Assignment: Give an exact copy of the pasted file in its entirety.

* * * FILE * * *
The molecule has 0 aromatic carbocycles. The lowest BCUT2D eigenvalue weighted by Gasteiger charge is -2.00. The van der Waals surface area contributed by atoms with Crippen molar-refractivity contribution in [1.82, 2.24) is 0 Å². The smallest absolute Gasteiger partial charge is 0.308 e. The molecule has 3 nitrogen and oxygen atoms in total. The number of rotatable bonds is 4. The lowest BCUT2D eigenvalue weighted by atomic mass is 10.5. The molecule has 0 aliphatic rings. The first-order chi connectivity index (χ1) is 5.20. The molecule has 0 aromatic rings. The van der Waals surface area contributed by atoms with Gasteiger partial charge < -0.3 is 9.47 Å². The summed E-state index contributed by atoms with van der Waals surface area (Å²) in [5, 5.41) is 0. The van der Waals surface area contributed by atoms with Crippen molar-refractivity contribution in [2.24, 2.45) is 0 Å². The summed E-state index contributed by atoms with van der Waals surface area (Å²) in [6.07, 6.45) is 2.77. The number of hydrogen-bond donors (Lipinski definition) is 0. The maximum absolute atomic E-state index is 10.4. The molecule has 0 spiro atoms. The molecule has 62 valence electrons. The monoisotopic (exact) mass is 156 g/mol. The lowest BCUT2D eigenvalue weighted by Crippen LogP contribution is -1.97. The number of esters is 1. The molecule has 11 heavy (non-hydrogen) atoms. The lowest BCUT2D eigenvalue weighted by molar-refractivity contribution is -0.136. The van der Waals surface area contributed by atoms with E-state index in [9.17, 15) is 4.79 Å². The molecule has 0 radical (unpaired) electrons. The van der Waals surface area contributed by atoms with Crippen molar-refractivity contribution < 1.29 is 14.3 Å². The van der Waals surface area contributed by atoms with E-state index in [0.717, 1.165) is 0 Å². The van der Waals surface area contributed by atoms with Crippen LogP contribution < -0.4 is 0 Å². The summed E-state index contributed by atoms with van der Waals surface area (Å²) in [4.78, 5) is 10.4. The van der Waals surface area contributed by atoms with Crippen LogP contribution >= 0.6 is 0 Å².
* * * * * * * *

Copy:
The molecule has 0 aromatic carbocycles. The lowest BCUT2D eigenvalue weighted by Gasteiger charge is -2.00. The van der Waals surface area contributed by atoms with Crippen molar-refractivity contribution in [1.82, 2.24) is 0 Å². The smallest absolute Gasteiger partial charge is 0.308 e. The molecule has 3 nitrogen and oxygen atoms in total. The number of rotatable bonds is 4. The lowest BCUT2D eigenvalue weighted by atomic mass is 10.5. The molecule has 0 aliphatic rings. The first-order chi connectivity index (χ1) is 5.20. The molecule has 0 aromatic rings. The van der Waals surface area contributed by atoms with Gasteiger partial charge < -0.3 is 9.47 Å². The summed E-state index contributed by atoms with van der Waals surface area (Å²) in [5, 5.41) is 0. The van der Waals surface area contributed by atoms with Crippen molar-refractivity contribution in [2.24, 2.45) is 0 Å². The summed E-state index contributed by atoms with van der Waals surface area (Å²) in [6.07, 6.45) is 2.77. The number of hydrogen-bond donors (Lipinski definition) is 0. The maximum absolute atomic E-state index is 10.4. The molecule has 0 spiro atoms. The molecule has 62 valence electrons. The monoisotopic (exact) mass is 156 g/mol. The lowest BCUT2D eigenvalue weighted by Crippen LogP contribution is -1.97. The number of esters is 1. The molecule has 11 heavy (non-hydrogen) atoms. The lowest BCUT2D eigenvalue weighted by molar-refractivity contribution is -0.136. The van der Waals surface area contributed by atoms with E-state index in [9.17, 15) is 4.79 Å². The molecule has 0 radical (unpaired) electrons. The van der Waals surface area contributed by atoms with Crippen molar-refractivity contribution < 1.29 is 14.3 Å². The van der Waals surface area contributed by atoms with E-state index in [0.717, 1.165) is 0 Å². The van der Waals surface area contributed by atoms with Crippen LogP contribution < -0.4 is 0 Å². The summed E-state index contributed by atoms with van der Waals surface area (Å²) in [4.78, 5) is 10.4. The van der Waals surface area contributed by atoms with Crippen LogP contribution >= 0.6 is 0 Å².